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PSYCH 230 (28)
Chapter 1-4

PSYCH 230 Summaries of Chapters 1-4

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Department
Psychology
Course Code
PSYCH 230
Professor
John Rempel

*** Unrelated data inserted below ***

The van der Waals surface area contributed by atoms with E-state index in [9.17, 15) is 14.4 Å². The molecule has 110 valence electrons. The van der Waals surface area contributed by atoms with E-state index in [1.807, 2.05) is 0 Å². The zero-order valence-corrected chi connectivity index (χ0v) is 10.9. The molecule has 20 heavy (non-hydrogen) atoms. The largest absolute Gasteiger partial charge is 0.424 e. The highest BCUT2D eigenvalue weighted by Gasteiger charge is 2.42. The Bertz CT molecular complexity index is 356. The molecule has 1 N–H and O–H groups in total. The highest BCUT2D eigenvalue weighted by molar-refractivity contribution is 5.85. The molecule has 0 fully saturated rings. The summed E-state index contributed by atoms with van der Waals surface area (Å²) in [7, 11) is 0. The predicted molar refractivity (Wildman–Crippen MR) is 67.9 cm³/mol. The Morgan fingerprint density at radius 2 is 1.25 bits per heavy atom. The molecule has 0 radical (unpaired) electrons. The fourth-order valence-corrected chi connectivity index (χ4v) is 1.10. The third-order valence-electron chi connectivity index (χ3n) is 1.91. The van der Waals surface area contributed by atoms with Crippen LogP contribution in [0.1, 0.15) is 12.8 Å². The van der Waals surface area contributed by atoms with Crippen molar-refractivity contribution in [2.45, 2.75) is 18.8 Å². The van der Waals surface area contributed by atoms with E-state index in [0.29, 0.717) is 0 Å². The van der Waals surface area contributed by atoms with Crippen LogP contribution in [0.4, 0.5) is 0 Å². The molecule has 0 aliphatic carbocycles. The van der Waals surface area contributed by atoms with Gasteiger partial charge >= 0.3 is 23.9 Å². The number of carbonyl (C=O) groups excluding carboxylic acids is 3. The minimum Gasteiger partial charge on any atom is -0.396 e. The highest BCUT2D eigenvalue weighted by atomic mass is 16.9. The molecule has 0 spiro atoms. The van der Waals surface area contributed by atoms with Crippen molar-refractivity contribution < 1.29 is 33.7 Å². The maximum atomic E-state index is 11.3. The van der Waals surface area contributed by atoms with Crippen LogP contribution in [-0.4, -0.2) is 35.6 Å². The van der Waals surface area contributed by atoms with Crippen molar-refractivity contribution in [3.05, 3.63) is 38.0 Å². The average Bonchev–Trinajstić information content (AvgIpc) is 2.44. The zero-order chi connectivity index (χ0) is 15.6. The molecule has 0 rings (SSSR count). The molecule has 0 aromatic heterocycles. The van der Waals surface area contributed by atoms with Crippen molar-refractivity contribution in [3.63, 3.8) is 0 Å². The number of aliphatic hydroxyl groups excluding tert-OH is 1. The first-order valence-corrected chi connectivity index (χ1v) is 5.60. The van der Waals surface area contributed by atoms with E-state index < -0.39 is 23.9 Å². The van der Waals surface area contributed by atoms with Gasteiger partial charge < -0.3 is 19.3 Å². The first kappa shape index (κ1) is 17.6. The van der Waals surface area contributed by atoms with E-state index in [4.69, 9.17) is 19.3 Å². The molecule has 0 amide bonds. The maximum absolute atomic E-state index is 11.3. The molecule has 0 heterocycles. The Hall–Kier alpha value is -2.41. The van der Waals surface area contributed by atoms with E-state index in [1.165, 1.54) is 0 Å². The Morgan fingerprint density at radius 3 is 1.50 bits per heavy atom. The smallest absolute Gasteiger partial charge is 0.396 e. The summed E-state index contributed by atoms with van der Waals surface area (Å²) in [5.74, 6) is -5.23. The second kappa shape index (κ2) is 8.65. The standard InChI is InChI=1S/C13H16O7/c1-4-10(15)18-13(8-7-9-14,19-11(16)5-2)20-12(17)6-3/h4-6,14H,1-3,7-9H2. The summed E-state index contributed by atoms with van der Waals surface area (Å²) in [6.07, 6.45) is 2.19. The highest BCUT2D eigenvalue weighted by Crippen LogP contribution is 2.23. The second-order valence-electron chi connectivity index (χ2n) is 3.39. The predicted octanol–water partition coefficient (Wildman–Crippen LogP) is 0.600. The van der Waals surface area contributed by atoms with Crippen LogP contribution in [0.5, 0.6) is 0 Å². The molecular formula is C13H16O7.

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Psych 230 Forensic Psychology Chapter 1.  What is forensic psychology? Narrow definition excludes many aspects. Broad definition: the research endeavour that examines aspects of human behaviour directly related to the legal process and the professional practise of psychology within, or in consultation with, a legal system that embraces both civil and criminal law.  The roles of a forensic psychologist. The FP as clinician. Concerned with mental health issues as they pertain to the legal system, include both research and practise in wide variety of settings such as schools, prisons, hospitals and so forth, concerned with the assessment and treatment of persons with mental disorders within the context of the law. On research side, validation of assessment tool used to predict the risk of an offender being violent. On practical side, involve assessment of an offender to determine whether offender likely to pose risk to community. Have to be licenced FP specialized in forensic area with doctoral degree or master’s degree and intense period of practise. The FP as researcher. They are concerned with the study of human behaviour as it relates to the law or legal system. They undergo PhD training focused primarily on a topic related to FP. The FP as legal scholar. Less common. Likely engage in scholarly analyses of mental health law and psychologically oriented legal movements, their applied work center around policy analysis and legislative consultation.  The relationship between psychology and law. Psychology and the law: the use of psychology to examine the operation of the legal system. Psychology is viewed as a separate discipline, examine law from P’s perspective. Psychology in the law: the use of psychology in the legal system as that system operates. Take different forms, provide testimony or help police investigation or extract confession. Psychology of the law: the use of psychology to examine the law itself. A set of skills from multiple disciplines often important and crucial.  History of forensic psychology. Early research: eyewitness testimony and suggestibility. Psychology of eyewitness testimony by Cattell found that answers were inaccurate. Alfred Binet showed that children were highly susceptible to suggestive questioning techniques, free recall was most accurate, and leading questions were not. William Stern’s reality experiment demonstrated that person’s level of emotional arousal can have impact on the accuracy of the testimony. Early court cases in Europe. Albert von Schrenck-Notzing described ‚retroactive memory falsification‛ where witness confuses actual memories of events with events described by media. Varendonck demonstrated to court children prone to suggestions and the suspect’s innocence. Advocates of FP in NA. 1908 Hugo Munsterberg’s On the witness stand: argued psychology had much to offer the legal system. Led heavy criticism from legal profession, psychology was ignored by the legal profession for a long period of time. FP first established clinic for juvenile delinquents, began using psychological testing for law enforcement selection purposes in 1917. landmark court cases in US. Driver case: the court did not accept psychologist’s testimony that the raped girl was ‘moron’. Brown vs. Board of education(1954): segregation of children leads to feeling of inferiority for black children, won the case. Jenkins v US (1962): 3 psychologists support that the defendant has schizophrenia, court first dismissed them saying they are not qualified to give expert testimony, then reversed the decision.  Psychological theories of crime. Psychoanalytic theories. Sigmund Freud’s followers. It is primarily dynamic internal forces within people that account for their criminal behaviour, childhood events and experiences are crucial for understanding crime. Many theories, one of them: John Bowlby’s theory of maternal deprivation, argued that early separation of a child from his or her mother prevents effective social development from taking place, children experience long term problem in developing positive social relationship, develop antisocial behaviour. This theory is based on study of juvenile delinquents. Learning theories. Based upon principles of conditioning, which speculate that person’s behaviour, including criminal behaviour is learned and maintained by its consequences. Criminal behaviour can be eliminated or reduced by modifying consequences. One of them: social learning theory by Albert Bandura: learning from watching others in the social environment and reinforcement contingencies. Observational learning through 3 primary contexts: family, peer group and cultural symbols such as TV. Antisocial behaviour views as a function of his or her exposure to antisocial behaviour on the part of others, especially when it is rewarded. Critics argue not all those who grow up w/ antisocial role models turn criminal. Personality theories. Criminal behaviours is primarily due to personality makeup, either developed or inherited. Biosocial theory of crime proposed by Hans J Eysenck focuses on biological, social, and individual factors. # major dimensions: extroversion, neuroticism and psychoticism, each fall a long a continuum. Individuals are born with cortical and autonomic nervous systems, extravert seek out simulation, introvert avoid them. Neurotic have over reactive ANS, strong reactions to unpleasant stimuli. E requires more stimulation, therefore, less responsive to negative consequences. High N more difficult to condition as well. Thus high E and high N have strong antisocial inclinations. Critique: no delinquents found in high E high N, can’t explain how all crimes emerge.  PF as a legitimate field of psychology: textbooks, journal articles, professional associations, APLS, CPA, undergrad, graduate programs.  Modern day debates: Psychological experts in court. Functions of expert witness: provide court with information that assists them in understanding a particular issue, and to provide the court with an opinion. They are allowed to draw inferences from their observations, apart from regular eyewitnesses. They are there as an educator for judge or jury, not as a advocate for defence or prosecution. The challenges of providing expert testimony. Not an simple task b/c of the inherent differences exist between psychology and law. 7 different dimensions: 1. knowledge: cumulative research vs. legal precedent, logical thinking and case law. 2. methodology: nomothitic (goal is to uncover broad pattern and general trends through use of controlled experiments and statistical methods.) vs. idiographic (case by case basis). 3. Epistemology: uncover hidden truth vs. truth based on most convincing story. 4. Criteria: cautious to accept something as true, need replications vs. what is true based on a single case, more lenient criteria. 5. Nature of law: how people behave vs. how people should behave. 6. principles: consider alternative explanations vs. convince judge and jury that their explanation is correct. 7. latitude: psychologist limited behaviour vs. lawyers’ less restrictions. Judges often can’t see how psychologist can help court proceedings. Criteria for accepting expert testimony. General acceptance test: a standard for accepting expert testimony, which states that expert testimony will be admissible in court if the basis of the testimony is generally accepted within the relevant scientific community. Critics said there terms were too vague, more specific admissibility criteria were set. For scientific evidence to be admitted to court, it must be provided by qualified expert, be relevant and be reliable (meaning scientifically valid). Daubert criteria: it is valid if the research has been peer reviewed, testable, has recognized rate of error, adheres to professional standards. SSC established the standard for admitting expert testimony in Canada: the Mohan criteria: 1. the evidence must be relevant, 2 the evidence must be necessary for assisting the trier of fact (must be beyond the common understanding of the court) 3. the evidence must not violate any rules of exclusion (must not relate to whether a witness is telling the truth) 4. the testimony must be provided by a qualified expert, which is typically determined through training, experience and research. #2 rely on the discretion of judge, R v. McIntosh and McCarthy, eyewitness was common knowledge, therefore, inadmissible. Chapter 2。Police psychology  Police selection. The use of valid police selection procedures allows police agencies to select applicants with desirable traits. History: IQ and personality tests were used to predict police performance. LAPD tested using the Humm-Wadsworth temperament scale. Testing were a standard procedure for selection. 1960/70s, establish formal selection process, use of cognitive abilities and personality features, selection process become formalized. Canadian agencies require background and medical checks, use a range of cognitive and personality tests, slight differences across provinces.  Stage 1. Job analysis: define the knowledge, skills, and abilities of a good police officer. Psychologists conduct survey methods and observational techniques to identify relevant KSAs. Problems: KSA might not be stable over time, different PO characterized by different KSAs, KSA describe the ideal street level PO, not the same as police administrator, individuals disagree with what KSA is important. Agreement on the KSA: honesty, reliability, sensitivity to others, good communication skills, high motivation, problem-solving skills, and team player  Stage 2. constructing and validating selection instruments. 2 goals: develop a selection instrument for measuring the extent to which applicants possess KSA and to ensure that it relates to measures of police performance (validation, aka predictive validity). Problem: how we measure police performance, variety of measures as indicator of performance, none of them suggest that one measure is better than another, ratings by different individuals are contradictory.  Validity of police selection instruments. Selection interview. Semi-structured interview, goal: determine KSA present, ask about learning orientation, interpersonal skills, service orientation, personal effectiveness and flexibility, thinking skills. Some research indicate validity, others problematic – mixed results. Inter-rater reliability between interviewers is low. Psychological tests. Commonly used, some developed with police selection, others are developed in other context, such as mental health. Useful in determining presence of certain attributes. Cognitive tests: procedure for measuring verbal, mathematical, memory and reasoning abilities. Eg RCMP police aptitude test, designed to evaluate an core skills that are considered essential, better at predicting performance during training compared with future on job performance. Personality tests: MMPI-2 used most often, moderate level of predictive accuracy because never developed to be a selection instrument. IPI (Inwald personality inventory) developed specifically for law enforcement, measure stress reactions, interpersonal difficulties and alcohol drug use, appear to be more predictable. Assessment centres: a facility in which the behaviour of police applicants can be observed in a number of situations by multiple observers. Primary selection instrument is the situational test: a simulation of real-world policing task. Attempt to tap into KSA, 4 tests developed to test those skills, moderate level of predictability.  Police discretion: an policing task that involves discriminating between circumstances that require absolute adherence to the law and circumstances where a degree of altitude is justified. PO do not always enforce law, have great latitude to apply the law because it is impossible to establish laws that adequately encompass al the possible situations an officer can encounter, a degree of discretion is inevitable. Also, if enforce all the laws, will be in court all the time, vague law that do not have to be enforced all the time, some violations are minor in nature, full enforcement would alienate public and overwhelm criminal justice system (prison). Problem: discrimination/inappropriate discretion can occur.  Areas where police discretion is used at length. Youth crime. 30-40 handled by police informally thru community service. Encouraged to use discretion because do not want them to interact with prisoners. Youth assistance program have a resolution conference where family coming together with victim and police in an attempt to solve a problem (compensate, penalize, provide support and establish monitoring scheme), relies on discretion of police (use it, is it working). Offenders with mental illness. Discretion used either to arrest, psychiatric, or informal. Most of the times, dealt with informally, refer to psychiatrist, about 50% arrest. Domestic violence. Transition from ignoring to arrest caused by cases against police and arrest has deterrent effect, pro-arrest policies put in place and new laws. Arrest rates are 12-40, other options include mediation, referrals, and separation. Use of force situations. Particularly use of lethal force, granted to use force to protect public and self, but only to the extent of suppress the situation and accomplish goal. Can be very costly, potential lawsuit. Vague terms (reasonable grounds) used in criminal code. Court will decide if police action was inappropriate. Rarely incident and often a minimal amount of force is used.  Factors that influence police discretion. More likely to make an arrest if the crime is serious, evidence is strong, victim asks, victim and offender are strangers, and suspect is resistant or disrespectful.  Controlling police discretion. Charter of rights and freedoms: everyone treated fairly and equally. Development of administrative policies within police agencies that are specifically meant to control the use of force by police officers. Departmental policies. Use of force restriction on NYPD to decrease use of lethal force shown to be very effective. But other factors such as philosophies of an senior officer have impact as well. The use of force continuum. Indirectly control use of force, make PO carefully assess before decision. Make sure PO does not use excessive force, only enough to subdue resistance. The national use of force model in Canada developed to represent the process by which a police officer assess, plan and respond to situations.  Police stress. Considered the most stressful job, exposed to many stressful events, have negative impact on family and PO, organization. Sources of stress: common ones include organizational, occupational, criminal justice, public stressors. Some believe organization strongly affect than occupational, OS most stressful events. Some personality types contribute to stress as well: low confidence and optimism, high cynicism, authoritarianism, type A personality increase stress.  Consequences of police stress. Acute stress can have serious long time consequences, stressors can affect PO on chronic basis. Physical health problems: physiological breakdowns: cardiovascular disease, digestive disorders, death rates due to cancer is higher. Limited research. Psychological and personal problems: PTSD, drug, alcohol abuse, marital problems, suicide. Alcohol more problematic, burnout (mixed results). Job performance problems: result of the two, impaired job performance include decreased efficiency, increased absenteeism, early retirement. Form organizational perspective, very serious  Preventing and managing police stress. Programs include informal support networks, physical fitness, counselling, family assistance. One strategy for training police officers to use effective coping strategies is adaptive coping skills. Those who got the training performed better than control group. Has numerous techniques for recognizing and reduce stress, how to communicate with other more effectively, disengage from negative mental and emotional reactions by shifting attention. This can cause stress-related symptom reduction. Chapter 3. psychology of police investigation  Police interrogation. Confession most likely to get prosecuted, but has to be backed up by evidence. Police investigation is used to interview suspect for purpose of gathering evidence and obtaining confession. It is inherently coercive, intimidating, gives police power over suspect. Before its more physical, now psychological interrogation such as lying about evidence, imply threat and promise lenient punishment, view them as necessary evil in order to obtain confession.  Reid model of interrogation. 3 steps. Problems with it: require accurate deception detection, no one can be very skilled at that, even trained PO, often lead to wrong accusations. Miranda rights protect individuals, but sometimes police minimize it and innocent people waive those rights. Also investigator bias: result when PO enters an interrogation already believing that the suspect is guilty, it can led to coercive and pressure-filled interrogation that, in turn cause suspects to appear more defensive and guilty.  Interrogation practices and courts. Court looks at confession on two aspects: whether it was voluntary and if the suspect was competent to provide the confession. Confession obtained using subtle psych is admitted to court regularly. Recent changes to interrogation procedures: England forbid to use many techniques in Reid model, use investigative interview, only gather information, not force confession. Practises of videotaping interview more common  False confessions can lead to wrongful convictions. Retracted confession: declare confession made is false. Disputed confession is a confession that is later disputed at trial due to legal technicalities or the suspect disputes the confession was ever made. Frequency of false confession. No one knows how frequently it is because it is difficult to determine false confession, but enough cases to treat the issue seriously. Different types: voluntary false confessions arise due to a morbid desire for notoriety, person unable to distinguish fact from fantasy, need to make up for pathological feeling of guilt by receivi